Cell-Line and Process Development Companies

Here are some companies offering biologic development products and services that will be part of the BioProcess Zone at the 2015 BIO International Convention.
Contract Development and Manufacturing Organizations
AAI Pharma
Ajinomoto Althea
Aragen Bioscience
Aseptic Technologies
Catalent Pharma Solutions
Charles River Laboratories International
Cobra Biologics
Cytovance Biologics
Emergent BioSolutions
Fujifilm Diosynth Biotechnologies USA
Gallus BioPharmaceuticals
Goodwin Biotechnology
Integrity Bio
Kemwell Biopharma
Lampire Biological Laboratories
Masy Systems
Phage Consultants
Piramal Pharma
Pyramid Laboratories
Samsung Biologics
Therapure Biopharma
Equipment and Materials Suppliers
Ajinomoto Small Pack
American Plastics Technologies
Diba Industries
DV Biologics
EMD Millipore
Emerson Process Management
Meissner Filtration Products
Puritan Products
Red Bag Solutions
Spectrum Laboratories
Worthington Biochemical

Here are some companies offering biologic development products and services that will be part of the Discovery Services Zone at the 2015 BIO International Convention:
Bioneer Corporation
BioXcel Corporation
Contamination Prevention Services
Menarini Biotech
MFG Tray Company

Here are some companies offering biologic development products and services that will be part of the Contract Services Zone at the 2015 BIO International Convention: Advantar Labs
Avid Bioservices
Bachem Americas
Coldstream Laboratories
Cook Pharmica
Germfree Laboratories
GlaxoSmithKline Biopharmaceuticals
Jubilant HollisterStier
KBI Biopharma
LSNE Contract Manufacturing
Lyophilization Technology
Paragon Bioservices
PolyPeptide Group
WuXi AppTec

Harvest and Clarification

Clarification of the reactor “soup” full of cellular debris and process impurities is the first step in a downstream process. It can involve significant risk of product degradation, bioburden concerns, or process errors — and sometimes requires mechanical cellular disruption for microbial products that aren’t secreted.

Harvesting methods and equipment are chosen based on the type of cells, product being harvested, and process fluid properties. Traditional techniques include membrane microfiltration, tangential-flow filtration (TFF, or crossflow filtration), centrifugation, and depth filtration, as well as specialized solutions coupling either microfiltration or centrifugation with TFF or depth filtration.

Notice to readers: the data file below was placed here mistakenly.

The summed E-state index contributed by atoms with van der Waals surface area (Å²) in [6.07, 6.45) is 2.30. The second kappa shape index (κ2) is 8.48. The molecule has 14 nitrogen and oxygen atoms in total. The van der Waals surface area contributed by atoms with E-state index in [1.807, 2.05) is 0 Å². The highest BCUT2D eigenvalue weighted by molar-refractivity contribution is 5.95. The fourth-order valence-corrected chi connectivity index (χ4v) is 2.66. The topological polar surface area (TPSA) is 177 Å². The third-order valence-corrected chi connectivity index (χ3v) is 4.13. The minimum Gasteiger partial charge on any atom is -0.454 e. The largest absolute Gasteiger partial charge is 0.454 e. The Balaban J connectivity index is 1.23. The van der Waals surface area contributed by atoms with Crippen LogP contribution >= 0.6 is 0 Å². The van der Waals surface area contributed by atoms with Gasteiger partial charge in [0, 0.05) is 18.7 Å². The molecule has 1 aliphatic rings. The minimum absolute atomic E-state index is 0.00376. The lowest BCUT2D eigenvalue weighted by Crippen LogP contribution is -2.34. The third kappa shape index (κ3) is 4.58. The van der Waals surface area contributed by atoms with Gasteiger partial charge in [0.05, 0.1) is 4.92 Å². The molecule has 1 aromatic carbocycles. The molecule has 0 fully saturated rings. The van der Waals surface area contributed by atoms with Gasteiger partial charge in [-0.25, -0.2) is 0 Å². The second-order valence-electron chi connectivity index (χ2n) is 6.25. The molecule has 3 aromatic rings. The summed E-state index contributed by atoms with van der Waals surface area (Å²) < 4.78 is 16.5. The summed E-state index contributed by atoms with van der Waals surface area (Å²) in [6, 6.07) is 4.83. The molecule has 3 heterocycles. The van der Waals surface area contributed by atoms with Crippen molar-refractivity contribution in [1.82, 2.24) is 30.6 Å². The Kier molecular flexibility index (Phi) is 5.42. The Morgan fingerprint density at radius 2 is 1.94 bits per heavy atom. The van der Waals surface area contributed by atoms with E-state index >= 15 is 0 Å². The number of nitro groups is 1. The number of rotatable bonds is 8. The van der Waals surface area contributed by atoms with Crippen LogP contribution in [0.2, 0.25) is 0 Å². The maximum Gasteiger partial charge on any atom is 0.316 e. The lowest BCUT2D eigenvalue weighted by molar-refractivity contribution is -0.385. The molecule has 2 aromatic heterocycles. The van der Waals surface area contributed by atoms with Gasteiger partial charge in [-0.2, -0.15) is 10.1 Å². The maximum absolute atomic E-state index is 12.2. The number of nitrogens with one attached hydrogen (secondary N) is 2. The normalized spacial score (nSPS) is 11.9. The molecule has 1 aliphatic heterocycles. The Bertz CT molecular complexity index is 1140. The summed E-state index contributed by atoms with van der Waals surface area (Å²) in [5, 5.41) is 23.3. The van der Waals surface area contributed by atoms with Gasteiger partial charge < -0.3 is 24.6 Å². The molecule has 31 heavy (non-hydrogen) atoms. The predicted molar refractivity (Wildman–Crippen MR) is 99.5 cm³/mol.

The trend toward smaller-scale batches is changing primary recovery requirements (13). Some new solutions include glass-fiber and polyethersulfone membranes. Some companies are looking at old technologies in new ways (e.g., diatomaceous earth filtration), and others are considering novel ideas such as chromatin-directed clarification (14–16).

As titers have increased, so too has the importance of efficient product recovery. Clarification of high-density cell cultures presents unique challenges. Ever-increasing amounts of cell debris need to be removed quickly to prevent process bottlenecks. This is driving increased interest in perfusion systems and continuous processing.


Liquid chromatography’s power to separate molecules in solution based on their size, electrical charge, or other physicochemical properties makes it the cornerstone of every biopharmaceutical downstream process. This is one technology that has been problematic for conversion from reusable to single-use formats. Glass or stainless steel columns are regenerated a number of times to offset their cost, as are the separation media packed inside them — which is good because they can be very expensive depending on their construction and chemistry. But a growing number of vendors are offering disposable, prepacked columns, and automation is finally becoming a reality for packing and regeneration of columns as well as running chromatographic operations (17, 18).

Protein A and Beyond: When it comes to expensive media, the most notorious (and celebrated) are protein A affinity resins. Because of the strong affinity of antibodies for binding protein A, it is so useful that despite its cost, high-yield protein A affinity capture is often the first in line for a MAb purification platform.

Even so, the associated expense combined with engineering and practical difficulties is making some process developers in this era of high-titer production wonder whether some alternative might be a better choice than protein A (19–22). Others are simply investigating ways to use it more efficiently (22, 23). Meanwhile, chromatographers and their suppliers haven’t stopped improving these technologies. New media are always arriving on the scene, with multimodal and multicolumn approaches showing particular promise (24, 25).


Filters are not only used as downstream unit operations in themselves, but also in support of nearly every other step in bioprocessing, from incoming air and feeds for cell culture operations to cleaning the circulating media in perfusion processes, harvest clarification, and removing buffers from chromatographic eluate. Filters are used in formulation work and in fill–finish, as well as in environmental monitoring and process waters. And they have expanded their utility even more with the advent of membrane adsorbers. And sterile filtration is particularly indispensable in viral safety and Mycoplasma removal (26, 27).

Filter cartridges were among the first disposable items used in bioprocessing. Their manufacturers led the charge for single use technologies. Disposable membrane sorbers combine typical filtration action with chromatographic binding ability (27–29). Available chemistries cover the range of liquid chromatography formats familiar to bioprocessing from ion exchange to reverse-phase to hydrophobic interaction — and even some affinities. Lately, their adoption is expanding as vendors have addressed early challenges (28).

Related Educational Sessions

A number of educational program tracks at the 2015 BIO International Convention
might appeal to those involved in clinical and commercial manufacturing: Next-
Generation Biotherapeutics; Oncology, Orphan and Rare Diseases, Personalized
Medicine and Diagnostics, Primary Care/Chronic Diseases, Infectious Diseases,